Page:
The Scottish public must understand that the ability of their Secretary of State to demand the attention, and perhaps sometimes the benevolence, of his Cabinet colleagues towards Scottish affairs will largely rest upon the reputation and prestige which their Minister builds for himself as a full Cabinet Minister. There cannot be a kind of second-class Cabinet Minister for Scotland. He has to be of equal status with his colleagues. I have sometimes thought —and I would be glad to support the right hon. Gentleman in this matter—that the Scottish people must bring patience and perhaps a warm indulgence towards understanding the rôle of their Secretary of State in discharging his part in the Government and in the government of their affairs.

But strange as this statement reads, here we have the assurance of the Secretary of State that the Minister of State, in the meantime, is not proposing to do anything for him in the Cabinet or in the discharge of his Cabinet tasks that was not previously done by the Joint Under-Secretaries. Therefore, I should like the Secretary of State, or whoever replies, to tell us precisely what is new in the relationship of the proposed Minister of State to the Cabinet and to the ministerial committees. I should like him to tell us in what way this precisely differs from or is superior to the arrangements previously carried out by the Joint Under-Secretaries and their relationship to the ministerial committees and to the Cabinet.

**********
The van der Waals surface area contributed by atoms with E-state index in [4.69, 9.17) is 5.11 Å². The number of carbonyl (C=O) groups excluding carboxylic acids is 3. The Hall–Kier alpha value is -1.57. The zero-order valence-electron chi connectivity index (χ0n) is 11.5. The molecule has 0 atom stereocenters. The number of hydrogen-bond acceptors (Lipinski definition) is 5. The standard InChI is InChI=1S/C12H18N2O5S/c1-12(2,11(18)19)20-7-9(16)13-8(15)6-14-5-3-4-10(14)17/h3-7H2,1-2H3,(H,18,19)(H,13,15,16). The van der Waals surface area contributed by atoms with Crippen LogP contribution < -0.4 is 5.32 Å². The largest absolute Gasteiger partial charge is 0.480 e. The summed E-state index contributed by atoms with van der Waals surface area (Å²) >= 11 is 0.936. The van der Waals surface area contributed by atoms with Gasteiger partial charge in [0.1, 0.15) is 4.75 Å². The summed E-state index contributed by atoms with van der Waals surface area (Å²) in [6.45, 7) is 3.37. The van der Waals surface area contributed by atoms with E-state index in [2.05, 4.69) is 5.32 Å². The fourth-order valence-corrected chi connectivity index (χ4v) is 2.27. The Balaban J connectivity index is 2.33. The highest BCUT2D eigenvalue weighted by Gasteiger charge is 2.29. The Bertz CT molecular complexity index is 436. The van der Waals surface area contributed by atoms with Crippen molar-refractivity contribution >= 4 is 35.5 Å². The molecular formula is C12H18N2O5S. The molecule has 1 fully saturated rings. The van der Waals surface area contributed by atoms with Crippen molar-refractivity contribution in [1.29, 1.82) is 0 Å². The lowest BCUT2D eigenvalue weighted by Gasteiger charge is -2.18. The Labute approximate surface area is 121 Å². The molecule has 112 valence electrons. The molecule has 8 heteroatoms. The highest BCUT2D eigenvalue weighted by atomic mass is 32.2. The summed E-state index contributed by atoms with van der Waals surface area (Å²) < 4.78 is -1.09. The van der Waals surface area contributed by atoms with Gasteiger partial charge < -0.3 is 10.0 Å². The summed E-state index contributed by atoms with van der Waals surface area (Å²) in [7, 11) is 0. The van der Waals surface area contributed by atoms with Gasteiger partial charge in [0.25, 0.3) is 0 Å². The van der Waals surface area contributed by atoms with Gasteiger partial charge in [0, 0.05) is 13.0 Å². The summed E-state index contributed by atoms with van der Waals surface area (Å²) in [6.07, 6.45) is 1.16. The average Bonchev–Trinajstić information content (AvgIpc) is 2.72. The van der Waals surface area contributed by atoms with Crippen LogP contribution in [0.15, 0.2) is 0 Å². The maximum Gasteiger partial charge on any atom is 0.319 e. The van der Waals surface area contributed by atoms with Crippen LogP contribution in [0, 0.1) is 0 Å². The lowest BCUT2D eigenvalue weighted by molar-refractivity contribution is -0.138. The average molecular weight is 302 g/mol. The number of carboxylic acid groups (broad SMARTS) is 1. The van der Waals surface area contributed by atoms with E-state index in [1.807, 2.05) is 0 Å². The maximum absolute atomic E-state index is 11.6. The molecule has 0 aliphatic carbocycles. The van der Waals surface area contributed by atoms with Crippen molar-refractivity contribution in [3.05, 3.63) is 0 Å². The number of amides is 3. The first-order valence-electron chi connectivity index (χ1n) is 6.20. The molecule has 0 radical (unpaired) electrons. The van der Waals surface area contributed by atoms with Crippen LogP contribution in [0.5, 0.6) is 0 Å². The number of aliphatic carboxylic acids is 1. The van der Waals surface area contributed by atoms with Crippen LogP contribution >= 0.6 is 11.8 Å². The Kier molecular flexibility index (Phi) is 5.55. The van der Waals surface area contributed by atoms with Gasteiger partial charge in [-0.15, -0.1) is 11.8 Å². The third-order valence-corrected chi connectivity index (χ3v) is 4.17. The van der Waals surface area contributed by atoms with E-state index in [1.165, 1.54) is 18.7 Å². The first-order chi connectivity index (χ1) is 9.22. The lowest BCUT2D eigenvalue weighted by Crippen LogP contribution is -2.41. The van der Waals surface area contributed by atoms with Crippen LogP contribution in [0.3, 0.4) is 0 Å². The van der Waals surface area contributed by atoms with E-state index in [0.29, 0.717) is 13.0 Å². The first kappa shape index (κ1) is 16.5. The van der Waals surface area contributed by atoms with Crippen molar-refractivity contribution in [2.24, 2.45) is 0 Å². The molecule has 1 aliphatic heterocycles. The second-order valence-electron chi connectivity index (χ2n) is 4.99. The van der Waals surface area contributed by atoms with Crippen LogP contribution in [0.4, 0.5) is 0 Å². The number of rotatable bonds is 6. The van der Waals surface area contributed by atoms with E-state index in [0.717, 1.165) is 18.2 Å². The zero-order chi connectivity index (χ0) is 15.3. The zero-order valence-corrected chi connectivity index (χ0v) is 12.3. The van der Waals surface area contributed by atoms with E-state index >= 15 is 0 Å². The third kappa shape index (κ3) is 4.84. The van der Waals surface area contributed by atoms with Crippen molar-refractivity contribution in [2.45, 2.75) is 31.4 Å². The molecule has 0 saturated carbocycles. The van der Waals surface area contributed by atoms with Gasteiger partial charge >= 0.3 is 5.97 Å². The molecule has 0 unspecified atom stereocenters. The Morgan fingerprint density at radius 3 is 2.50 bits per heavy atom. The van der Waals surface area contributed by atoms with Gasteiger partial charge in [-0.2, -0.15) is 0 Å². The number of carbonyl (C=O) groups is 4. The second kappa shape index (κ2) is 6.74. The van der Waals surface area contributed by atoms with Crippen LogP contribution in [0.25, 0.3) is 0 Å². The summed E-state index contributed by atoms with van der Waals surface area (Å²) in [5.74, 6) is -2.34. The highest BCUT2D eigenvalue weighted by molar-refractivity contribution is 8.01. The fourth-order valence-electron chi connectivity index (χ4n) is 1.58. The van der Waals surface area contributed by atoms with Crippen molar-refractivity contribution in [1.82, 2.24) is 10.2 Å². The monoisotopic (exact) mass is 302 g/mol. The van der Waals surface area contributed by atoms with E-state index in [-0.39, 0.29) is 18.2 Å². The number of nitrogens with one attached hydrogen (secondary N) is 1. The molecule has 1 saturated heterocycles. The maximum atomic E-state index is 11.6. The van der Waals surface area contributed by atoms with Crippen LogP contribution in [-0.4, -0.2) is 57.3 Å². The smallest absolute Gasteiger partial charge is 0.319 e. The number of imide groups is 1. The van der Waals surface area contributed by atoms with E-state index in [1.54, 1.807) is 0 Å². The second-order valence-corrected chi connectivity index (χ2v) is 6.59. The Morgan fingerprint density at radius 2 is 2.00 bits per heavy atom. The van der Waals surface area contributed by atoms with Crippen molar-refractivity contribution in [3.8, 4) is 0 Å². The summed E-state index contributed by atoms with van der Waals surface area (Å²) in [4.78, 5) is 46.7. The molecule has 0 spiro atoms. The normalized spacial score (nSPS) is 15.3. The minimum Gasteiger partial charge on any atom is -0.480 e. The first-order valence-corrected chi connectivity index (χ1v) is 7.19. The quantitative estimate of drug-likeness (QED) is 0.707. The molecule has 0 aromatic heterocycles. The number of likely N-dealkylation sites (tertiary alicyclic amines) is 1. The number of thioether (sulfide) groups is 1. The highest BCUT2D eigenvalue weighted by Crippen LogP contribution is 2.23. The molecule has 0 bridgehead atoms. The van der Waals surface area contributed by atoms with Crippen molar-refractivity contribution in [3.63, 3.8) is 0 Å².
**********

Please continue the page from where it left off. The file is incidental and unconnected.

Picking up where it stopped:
It would be also germane to the question, if not immediately relevant, if the Secretaries of State could find time to tell us before we dispose of these proceedings to whom we should address ourselves by Questions, by letter and by personal approach upon different subjects in his now fairly expanded team. We had a reply from the Prime Minister which helped this afternoon. We had a reply from the noble Lord yesterday which, if I may say so with great respect, did not help at all. He informed their Lordships that there were various departments in the Scottish Office, and, strangely enough in a Scottish Minister, he missed out completely the Department of Education. The Prime Minister put that right this afternoon. It will be very helpful if the right hon. Gentleman the Secretary of State would tell us how he is to divide the work, to whom Questions are to be put, how we should make a personal approach and where to in the case of the Minister of State.